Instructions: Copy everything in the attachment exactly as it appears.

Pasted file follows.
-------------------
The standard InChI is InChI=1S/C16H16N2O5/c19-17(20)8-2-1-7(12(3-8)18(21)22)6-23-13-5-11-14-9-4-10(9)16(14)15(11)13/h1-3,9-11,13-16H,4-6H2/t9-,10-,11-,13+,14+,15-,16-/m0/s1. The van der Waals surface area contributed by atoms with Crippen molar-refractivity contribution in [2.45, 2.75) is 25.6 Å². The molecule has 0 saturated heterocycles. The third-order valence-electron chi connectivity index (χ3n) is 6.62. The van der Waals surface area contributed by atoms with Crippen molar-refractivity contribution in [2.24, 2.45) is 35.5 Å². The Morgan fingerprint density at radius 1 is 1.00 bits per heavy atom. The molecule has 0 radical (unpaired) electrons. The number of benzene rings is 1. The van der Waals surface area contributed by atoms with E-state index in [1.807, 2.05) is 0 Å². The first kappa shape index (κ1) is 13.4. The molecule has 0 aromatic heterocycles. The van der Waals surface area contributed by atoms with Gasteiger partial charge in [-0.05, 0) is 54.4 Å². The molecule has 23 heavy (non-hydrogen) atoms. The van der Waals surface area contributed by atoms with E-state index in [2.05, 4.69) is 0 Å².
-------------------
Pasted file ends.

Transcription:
The standard InChI is InChI=1S/C16H16N2O5/c19-17(20)8-2-1-7(12(3-8)18(21)22)6-23-13-5-11-14-9-4-10(9)16(14)15(11)13/h1-3,9-11,13-16H,4-6H2/t9-,10-,11-,13+,14+,15-,16-/m0/s1. The van der Waals surface area contributed by atoms with Crippen molar-refractivity contribution in [2.45, 2.75) is 25.6 Å². The molecule has 0 saturated heterocycles. The third-order valence-electron chi connectivity index (χ3n) is 6.62. The van der Waals surface area contributed by atoms with Crippen molar-refractivity contribution in [2.24, 2.45) is 35.5 Å². The Morgan fingerprint density at radius 1 is 1.00 bits per heavy atom. The molecule has 0 radical (unpaired) electrons. The number of benzene rings is 1. The van der Waals surface area contributed by atoms with E-state index in [1.807, 2.05) is 0 Å². The first kappa shape index (κ1) is 13.4. The molecule has 0 aromatic heterocycles. The van der Waals surface area contributed by atoms with Gasteiger partial charge in [-0.05, 0) is 54.4 Å². The molecule has 23 heavy (non-hydrogen) atoms. The van der Waals surface area contributed by atoms with E-state index in [2.05, 4.69) is 0 Å².